Saturday, September 3, 2016

My Dad's Magic Powers

1. Grabbing the Bull by the Balls

I was in my 20's and we were on vacation near Indiana. And we had stopped the rental car for some reason.

My Dad and stepmother had walked away from the car for a long while. I stepped out of the car, and looked and saw a bull over the other side of the fence.

I was daring enough to sit on the fence there anyway, although I kept cautiously looking to see if the bull was making any movements.

Then I noticed some country folk over to my right, also near the fence.

One of them gave me an insulting look.

"Think you're a hotshot? Try grabbing a bull by the balls!"

So, I said, sure!

I poked the bull's balls, and when it started to turn, I quickly jumped over the fence.

(Which was a low fence, and I now noticed, not very sturdy.)

The people had cleared out, but I shouted after them that "I bet you wouldn't have the guts to pull the bull's balls either."

I was just rounding the other side of the car, when I heard a dull cracking noise.

The bull had broken the fence!

I was terrified, but I got into the car.

Just then my Dad and stepmother got back. I didn't see what happened, but my Dad said, stay in the car.

Then we drove to the rental agency.

He said, 'Lynn is in the hospital.'

Then he asked the guy at the counter "Can we collect on insurance on this one."

And then he said, like he wouldn't usually say because he is an atheist and says he doesn't even believe in Calculus although he teaches college:

"I think it was an act of God."

Then the guy at the counter said, "No, we collect all the insurance."

Then my Dad gave a soul-rending look, and the next thing I knew I was awake in bed, and only about 10 years old.

My Dad was reading a story.

So, what is the lesson, he said?

"I don't know" I said.

"The lesson," he said, "is that you're glad to be alive."

Then he shut the book, and I never learned which book it was.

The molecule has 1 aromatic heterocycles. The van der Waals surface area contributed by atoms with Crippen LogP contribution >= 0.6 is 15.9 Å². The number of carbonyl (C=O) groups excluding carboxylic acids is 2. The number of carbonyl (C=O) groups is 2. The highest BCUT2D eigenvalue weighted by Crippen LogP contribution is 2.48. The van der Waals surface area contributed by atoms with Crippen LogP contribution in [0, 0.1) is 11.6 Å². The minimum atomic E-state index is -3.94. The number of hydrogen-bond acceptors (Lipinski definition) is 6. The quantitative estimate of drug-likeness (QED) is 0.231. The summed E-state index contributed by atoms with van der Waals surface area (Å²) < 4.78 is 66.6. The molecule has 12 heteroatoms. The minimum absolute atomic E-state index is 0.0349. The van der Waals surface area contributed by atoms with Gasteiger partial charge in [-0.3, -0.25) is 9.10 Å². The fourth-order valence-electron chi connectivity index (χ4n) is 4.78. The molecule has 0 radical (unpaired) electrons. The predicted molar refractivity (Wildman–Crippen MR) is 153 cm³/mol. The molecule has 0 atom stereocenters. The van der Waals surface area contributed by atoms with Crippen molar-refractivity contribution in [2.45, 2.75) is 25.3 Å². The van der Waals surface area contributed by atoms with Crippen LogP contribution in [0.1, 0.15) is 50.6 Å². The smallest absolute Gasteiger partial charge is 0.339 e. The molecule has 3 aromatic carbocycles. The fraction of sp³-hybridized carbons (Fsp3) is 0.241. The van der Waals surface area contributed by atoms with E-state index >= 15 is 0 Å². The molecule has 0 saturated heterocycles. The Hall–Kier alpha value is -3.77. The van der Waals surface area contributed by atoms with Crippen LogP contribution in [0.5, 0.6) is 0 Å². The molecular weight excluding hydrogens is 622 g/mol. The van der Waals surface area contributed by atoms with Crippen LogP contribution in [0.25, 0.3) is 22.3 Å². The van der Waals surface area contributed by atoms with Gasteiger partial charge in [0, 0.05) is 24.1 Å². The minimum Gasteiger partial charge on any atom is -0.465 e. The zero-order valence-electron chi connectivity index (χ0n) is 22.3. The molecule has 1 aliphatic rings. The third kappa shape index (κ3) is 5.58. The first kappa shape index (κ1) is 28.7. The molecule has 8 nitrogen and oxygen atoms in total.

I decided at that moment I could invent perpetual motion, because I was the one who had grabbed a bull by the balls and time-travelled to prove it.

2. The Ship of Terror

I was in my twenties.

We were at a carnival, and for some reason my younger brother the genius was not there. As we passed a ship-of-terror ride, I became more and more obsessed with the idea that I wanted to go on that ride.

"Well, okay" my Dad finally said. "But you'll regret it!"

So, we got on the ride. The ship was not moving. Dad handed over the tickets, which suddenly seemed like leases on life.

Then the ship began to swing, first slowly, then far more quickly.

"I think I need to get off!" I said.

"Then there's only one option, take off your seatbelt!" he said.

But then I realized I hadn't put my seatbelt on to begin with.

I clinged to my Dad as I began to fall through mid-air.

After what seemed like seconds, I landed on my shoulder kind of hard. I (or my father) had 'timed' it perfectly! I had not broken my neck.

I kept low for as long as I could, glad to be alive, although not even sure I really WAS alive.

Then the ship seemed to disappear.

I got up, and walked over to the edge of the carnival-style fence partitions, like you see around celebrities.

There was my Dad.

"Whew! I'm glad to see you alive!", he said. The wind was knocked out of him.

It was just like a scene from a video game in which the hero emerges from total danger.

I told myself I had only escaped alive because I fell off.

The strange thing to me was that my Dad survived.

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